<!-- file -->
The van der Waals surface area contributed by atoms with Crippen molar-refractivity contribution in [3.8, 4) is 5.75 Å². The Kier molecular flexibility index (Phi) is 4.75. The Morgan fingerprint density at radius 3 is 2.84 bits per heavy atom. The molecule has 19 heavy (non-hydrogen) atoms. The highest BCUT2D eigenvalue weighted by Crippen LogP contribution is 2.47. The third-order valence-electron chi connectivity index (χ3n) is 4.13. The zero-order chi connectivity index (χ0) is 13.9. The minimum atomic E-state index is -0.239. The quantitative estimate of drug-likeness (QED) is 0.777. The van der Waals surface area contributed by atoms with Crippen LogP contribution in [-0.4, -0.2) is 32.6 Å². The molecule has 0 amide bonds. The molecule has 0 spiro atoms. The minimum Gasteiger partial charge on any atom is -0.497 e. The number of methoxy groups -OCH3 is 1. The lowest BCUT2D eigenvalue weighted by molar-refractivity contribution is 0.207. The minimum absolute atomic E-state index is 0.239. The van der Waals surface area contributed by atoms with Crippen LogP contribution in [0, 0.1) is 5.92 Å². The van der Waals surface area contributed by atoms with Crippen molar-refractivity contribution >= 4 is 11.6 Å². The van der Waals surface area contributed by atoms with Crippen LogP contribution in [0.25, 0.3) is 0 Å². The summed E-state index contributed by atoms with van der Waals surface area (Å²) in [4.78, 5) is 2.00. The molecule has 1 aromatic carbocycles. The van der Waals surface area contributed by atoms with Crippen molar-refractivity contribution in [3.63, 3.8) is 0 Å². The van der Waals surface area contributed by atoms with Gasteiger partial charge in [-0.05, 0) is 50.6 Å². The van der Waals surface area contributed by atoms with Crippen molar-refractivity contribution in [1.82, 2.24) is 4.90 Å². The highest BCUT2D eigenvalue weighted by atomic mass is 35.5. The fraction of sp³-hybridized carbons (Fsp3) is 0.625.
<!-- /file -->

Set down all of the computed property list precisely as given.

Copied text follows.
The van der Waals surface area contributed by atoms with Crippen molar-refractivity contribution in [3.8, 4) is 5.75 Å². The Kier molecular flexibility index (Phi) is 4.75. The Morgan fingerprint density at radius 3 is 2.84 bits per heavy atom. The molecule has 19 heavy (non-hydrogen) atoms. The highest BCUT2D eigenvalue weighted by Crippen LogP contribution is 2.47. The third-order valence-electron chi connectivity index (χ3n) is 4.13. The zero-order chi connectivity index (χ0) is 13.9. The minimum atomic E-state index is -0.239. The quantitative estimate of drug-likeness (QED) is 0.777. The van der Waals surface area contributed by atoms with Crippen LogP contribution in [-0.4, -0.2) is 32.6 Å². The molecule has 0 amide bonds. The molecule has 0 spiro atoms. The minimum Gasteiger partial charge on any atom is -0.497 e. The number of methoxy groups -OCH3 is 1. The lowest BCUT2D eigenvalue weighted by molar-refractivity contribution is 0.207. The minimum absolute atomic E-state index is 0.239. The van der Waals surface area contributed by atoms with Crippen LogP contribution in [0, 0.1) is 5.92 Å². The van der Waals surface area contributed by atoms with Crippen molar-refractivity contribution >= 4 is 11.6 Å². The van der Waals surface area contributed by atoms with Crippen LogP contribution in [0.25, 0.3) is 0 Å². The summed E-state index contributed by atoms with van der Waals surface area (Å²) in [4.78, 5) is 2.00. The molecule has 1 aromatic carbocycles. The van der Waals surface area contributed by atoms with Crippen molar-refractivity contribution in [3.63, 3.8) is 0 Å². The van der Waals surface area contributed by atoms with Gasteiger partial charge in [-0.05, 0) is 50.6 Å². The van der Waals surface area contributed by atoms with Crippen molar-refractivity contribution in [1.82, 2.24) is 4.90 Å². The highest BCUT2D eigenvalue weighted by atomic mass is 35.5. The fraction of sp³-hybridized carbons (Fsp3) is 0.625.